Originally created 10/30/04

Louisville star turns deaf ear to critics



LOUISVILLE, Ky. - Stefan LeFors grew up deciphering body language and expressing himself without words.

The Louisville quarterback doesn't remember when he realized much of his family, including his parents, were deaf. By the time he did, communicating with hand signals had become second nature - he was adept at it by the time he was 5.

Now, when his parents see him motioning to the sidelines during a game, they joke that he's trying to strike up a conversation.

"They try to guess what I'm trying to say," he said. "They laugh when they see me doing that."

Barely recruited out of high school, LeFors has developed into the top-rated passer in the country while leading No. 14 Louisville (6-1, 3-0 Conference USA) to a place among the nation's best teams.

Louisville was the only school that offered LeFors a football scholarship.

"I always knew I could play," said the left-hander from Baton Rouge, La. "It was all about getting the opportunity. I was very lucky to get into a program like this."

Not long after he learned how to run, LeFors was playing football in the backyard with his father and older brother, the way many future stars were introduced to the game.

The big difference was that LeFors' father and brother are deaf. So are his paternal grandparents and three of his uncles. Larry LeFors, Stefan's father, was born deaf like his parents. Stefan's mother, Susan, became deaf as a child after having the mumps. His brother, Eric, also went deaf after having the mumps.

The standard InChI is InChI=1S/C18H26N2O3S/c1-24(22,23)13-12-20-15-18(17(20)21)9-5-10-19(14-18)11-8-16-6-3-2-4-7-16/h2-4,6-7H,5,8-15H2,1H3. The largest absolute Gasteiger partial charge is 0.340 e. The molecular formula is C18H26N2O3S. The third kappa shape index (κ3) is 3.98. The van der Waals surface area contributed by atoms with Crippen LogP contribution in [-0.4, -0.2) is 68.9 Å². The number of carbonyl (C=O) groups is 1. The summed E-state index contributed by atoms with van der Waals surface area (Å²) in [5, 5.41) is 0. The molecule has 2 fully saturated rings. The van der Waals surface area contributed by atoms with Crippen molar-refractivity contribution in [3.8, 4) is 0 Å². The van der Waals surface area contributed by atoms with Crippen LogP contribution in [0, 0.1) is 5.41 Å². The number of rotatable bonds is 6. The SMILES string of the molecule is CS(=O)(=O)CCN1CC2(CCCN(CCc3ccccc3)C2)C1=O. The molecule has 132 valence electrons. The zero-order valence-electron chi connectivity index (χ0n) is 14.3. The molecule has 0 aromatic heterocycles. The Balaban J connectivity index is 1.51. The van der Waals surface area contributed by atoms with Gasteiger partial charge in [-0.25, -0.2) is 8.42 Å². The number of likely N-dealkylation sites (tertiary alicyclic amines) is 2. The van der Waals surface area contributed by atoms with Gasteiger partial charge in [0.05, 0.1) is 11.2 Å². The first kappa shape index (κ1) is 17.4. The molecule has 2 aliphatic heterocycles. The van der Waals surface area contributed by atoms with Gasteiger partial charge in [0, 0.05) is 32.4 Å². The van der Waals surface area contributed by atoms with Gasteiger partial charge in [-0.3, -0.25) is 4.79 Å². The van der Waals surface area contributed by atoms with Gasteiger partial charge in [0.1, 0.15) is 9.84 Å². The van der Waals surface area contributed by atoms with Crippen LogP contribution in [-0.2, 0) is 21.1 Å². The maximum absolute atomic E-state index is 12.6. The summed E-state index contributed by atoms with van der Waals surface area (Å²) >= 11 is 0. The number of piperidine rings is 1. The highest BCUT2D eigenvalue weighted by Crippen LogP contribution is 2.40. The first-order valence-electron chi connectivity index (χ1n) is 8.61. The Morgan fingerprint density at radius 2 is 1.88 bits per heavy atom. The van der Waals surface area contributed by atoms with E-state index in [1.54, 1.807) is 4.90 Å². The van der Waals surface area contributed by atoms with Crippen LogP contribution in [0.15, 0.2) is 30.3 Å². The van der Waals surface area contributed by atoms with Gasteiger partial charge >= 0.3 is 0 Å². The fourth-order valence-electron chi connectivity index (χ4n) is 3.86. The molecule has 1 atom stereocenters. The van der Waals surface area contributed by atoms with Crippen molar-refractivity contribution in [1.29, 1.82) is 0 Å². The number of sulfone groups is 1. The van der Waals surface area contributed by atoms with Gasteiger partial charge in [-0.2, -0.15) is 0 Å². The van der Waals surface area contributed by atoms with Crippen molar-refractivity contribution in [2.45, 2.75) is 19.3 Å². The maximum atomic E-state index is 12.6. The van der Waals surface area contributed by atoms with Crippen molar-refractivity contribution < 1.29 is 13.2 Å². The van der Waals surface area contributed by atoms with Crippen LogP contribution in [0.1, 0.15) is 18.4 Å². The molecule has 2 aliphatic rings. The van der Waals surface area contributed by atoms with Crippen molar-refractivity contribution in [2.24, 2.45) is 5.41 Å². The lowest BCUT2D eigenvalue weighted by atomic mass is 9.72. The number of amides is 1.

Eye contact was vital in the LeFors household, and the quarterback said that might explain his skill at reading defenses.

"I learned to communicate with my eyes from a young age, learning to pick things up," he said. "Maybe a guy from a normal hearing family wouldn't pick that up."

Mentored by his brother, who set national records at the Louisiana School for the Deaf, LeFors put up big numbers at Christian Life Academy. At Louisville, he impatiently backed up Dave Ragone for two seasons, then had renewed doubts about his future when Bobby Petrino replaced coach John L. Smith, who bolted for Michigan State.

LeFors' skills turned out to be a perfect match for Petrino's complex offense. LeFors was the Conference USA Offensive Player of the Year in 2003, completing 61 percent of his passes for 3,145 yards and 17 touchdowns.

This season he's looked even better, completing 77 percent of his passes for 1,164 yards with seven TDs and only one interception. His 179.2 passer rating places him ahead of prototype NFL prospects such as Southern California's Matt Leinart.

Last week, LeFors completed his first 13 passes and finished 21-for-26 for 242 yards in a 41-9 rout of South Florida. Next up for the Cardinals is a pivotal C-USA game at Memphis on Thursday night.